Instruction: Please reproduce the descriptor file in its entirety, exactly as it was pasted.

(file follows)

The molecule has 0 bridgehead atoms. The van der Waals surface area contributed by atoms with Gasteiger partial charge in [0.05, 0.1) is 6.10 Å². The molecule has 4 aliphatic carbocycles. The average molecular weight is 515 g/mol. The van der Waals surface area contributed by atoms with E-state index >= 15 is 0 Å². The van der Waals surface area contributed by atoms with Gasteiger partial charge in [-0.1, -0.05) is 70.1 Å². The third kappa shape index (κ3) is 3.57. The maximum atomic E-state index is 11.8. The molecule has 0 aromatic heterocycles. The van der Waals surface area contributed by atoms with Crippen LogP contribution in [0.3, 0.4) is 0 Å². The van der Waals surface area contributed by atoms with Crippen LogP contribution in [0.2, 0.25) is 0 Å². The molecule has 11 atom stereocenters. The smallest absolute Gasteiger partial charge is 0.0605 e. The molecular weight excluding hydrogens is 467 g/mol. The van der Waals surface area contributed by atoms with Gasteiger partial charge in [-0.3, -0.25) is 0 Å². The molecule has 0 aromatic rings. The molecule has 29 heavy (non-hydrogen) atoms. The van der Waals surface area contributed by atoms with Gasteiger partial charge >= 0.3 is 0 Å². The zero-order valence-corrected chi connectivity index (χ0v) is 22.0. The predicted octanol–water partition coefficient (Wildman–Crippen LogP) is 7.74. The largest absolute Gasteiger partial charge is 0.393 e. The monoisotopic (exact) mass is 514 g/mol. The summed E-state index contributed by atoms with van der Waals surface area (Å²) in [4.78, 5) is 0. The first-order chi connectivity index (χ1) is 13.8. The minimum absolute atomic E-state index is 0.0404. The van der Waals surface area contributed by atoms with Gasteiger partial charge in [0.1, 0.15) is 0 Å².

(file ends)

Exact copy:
The molecule has 0 bridgehead atoms. The van der Waals surface area contributed by atoms with Gasteiger partial charge in [0.05, 0.1) is 6.10 Å². The molecule has 4 aliphatic carbocycles. The average molecular weight is 515 g/mol. The van der Waals surface area contributed by atoms with E-state index >= 15 is 0 Å². The van der Waals surface area contributed by atoms with Gasteiger partial charge in [-0.1, -0.05) is 70.1 Å². The third kappa shape index (κ3) is 3.57. The maximum atomic E-state index is 11.8. The molecule has 0 aromatic heterocycles. The van der Waals surface area contributed by atoms with Crippen LogP contribution in [0.3, 0.4) is 0 Å². The van der Waals surface area contributed by atoms with Crippen LogP contribution in [0.2, 0.25) is 0 Å². The molecule has 11 atom stereocenters. The smallest absolute Gasteiger partial charge is 0.0605 e. The molecular weight excluding hydrogens is 467 g/mol. The van der Waals surface area contributed by atoms with Gasteiger partial charge in [-0.3, -0.25) is 0 Å². The molecule has 0 aromatic rings. The molecule has 29 heavy (non-hydrogen) atoms. The van der Waals surface area contributed by atoms with Gasteiger partial charge >= 0.3 is 0 Å². The zero-order valence-corrected chi connectivity index (χ0v) is 22.0. The predicted octanol–water partition coefficient (Wildman–Crippen LogP) is 7.74. The largest absolute Gasteiger partial charge is 0.393 e. The monoisotopic (exact) mass is 514 g/mol. The summed E-state index contributed by atoms with van der Waals surface area (Å²) in [4.78, 5) is 0. The first-order chi connectivity index (χ1) is 13.8. The minimum absolute atomic E-state index is 0.0404. The van der Waals surface area contributed by atoms with Gasteiger partial charge in [0.1, 0.15) is 0 Å².